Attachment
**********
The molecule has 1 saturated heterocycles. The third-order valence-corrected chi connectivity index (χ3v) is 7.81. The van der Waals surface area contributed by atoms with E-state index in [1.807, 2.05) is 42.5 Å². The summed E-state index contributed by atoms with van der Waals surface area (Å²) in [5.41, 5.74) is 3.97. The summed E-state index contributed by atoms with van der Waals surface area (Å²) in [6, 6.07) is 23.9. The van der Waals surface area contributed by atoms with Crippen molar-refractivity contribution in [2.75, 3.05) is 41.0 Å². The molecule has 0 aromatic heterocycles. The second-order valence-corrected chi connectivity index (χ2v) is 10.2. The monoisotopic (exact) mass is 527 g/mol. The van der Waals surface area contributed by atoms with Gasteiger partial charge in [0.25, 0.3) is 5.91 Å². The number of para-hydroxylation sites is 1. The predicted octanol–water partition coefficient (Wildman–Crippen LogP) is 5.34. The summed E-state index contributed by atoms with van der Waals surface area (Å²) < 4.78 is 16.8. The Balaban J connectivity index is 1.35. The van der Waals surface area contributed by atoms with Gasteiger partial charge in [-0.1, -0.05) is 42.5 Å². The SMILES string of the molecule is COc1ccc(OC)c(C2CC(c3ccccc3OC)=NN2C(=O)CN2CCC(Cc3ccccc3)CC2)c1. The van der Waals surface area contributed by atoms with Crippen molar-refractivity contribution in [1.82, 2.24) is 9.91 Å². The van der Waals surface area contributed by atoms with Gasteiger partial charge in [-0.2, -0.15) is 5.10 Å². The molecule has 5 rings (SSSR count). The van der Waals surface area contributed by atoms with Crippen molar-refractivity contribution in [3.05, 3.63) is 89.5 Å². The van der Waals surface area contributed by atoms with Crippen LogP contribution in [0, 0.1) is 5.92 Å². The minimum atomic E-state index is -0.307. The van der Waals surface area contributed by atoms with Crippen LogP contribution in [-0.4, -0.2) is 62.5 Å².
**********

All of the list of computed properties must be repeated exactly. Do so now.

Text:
The molecule has 1 saturated heterocycles. The third-order valence-corrected chi connectivity index (χ3v) is 7.81. The van der Waals surface area contributed by atoms with E-state index in [1.807, 2.05) is 42.5 Å². The summed E-state index contributed by atoms with van der Waals surface area (Å²) in [5.41, 5.74) is 3.97. The summed E-state index contributed by atoms with van der Waals surface area (Å²) in [6, 6.07) is 23.9. The van der Waals surface area contributed by atoms with Crippen molar-refractivity contribution in [2.75, 3.05) is 41.0 Å². The molecule has 0 aromatic heterocycles. The second-order valence-corrected chi connectivity index (χ2v) is 10.2. The monoisotopic (exact) mass is 527 g/mol. The van der Waals surface area contributed by atoms with Gasteiger partial charge in [0.25, 0.3) is 5.91 Å². The number of para-hydroxylation sites is 1. The predicted octanol–water partition coefficient (Wildman–Crippen LogP) is 5.34. The summed E-state index contributed by atoms with van der Waals surface area (Å²) < 4.78 is 16.8. The Balaban J connectivity index is 1.35. The van der Waals surface area contributed by atoms with Gasteiger partial charge in [-0.1, -0.05) is 42.5 Å². The SMILES string of the molecule is COc1ccc(OC)c(C2CC(c3ccccc3OC)=NN2C(=O)CN2CCC(Cc3ccccc3)CC2)c1. The van der Waals surface area contributed by atoms with Crippen molar-refractivity contribution in [1.82, 2.24) is 9.91 Å². The van der Waals surface area contributed by atoms with Gasteiger partial charge in [-0.2, -0.15) is 5.10 Å². The molecule has 5 rings (SSSR count). The van der Waals surface area contributed by atoms with Crippen molar-refractivity contribution in [3.05, 3.63) is 89.5 Å². The van der Waals surface area contributed by atoms with Crippen LogP contribution in [0, 0.1) is 5.92 Å². The minimum atomic E-state index is -0.307. The van der Waals surface area contributed by atoms with Crippen LogP contribution in [-0.4, -0.2) is 62.5 Å².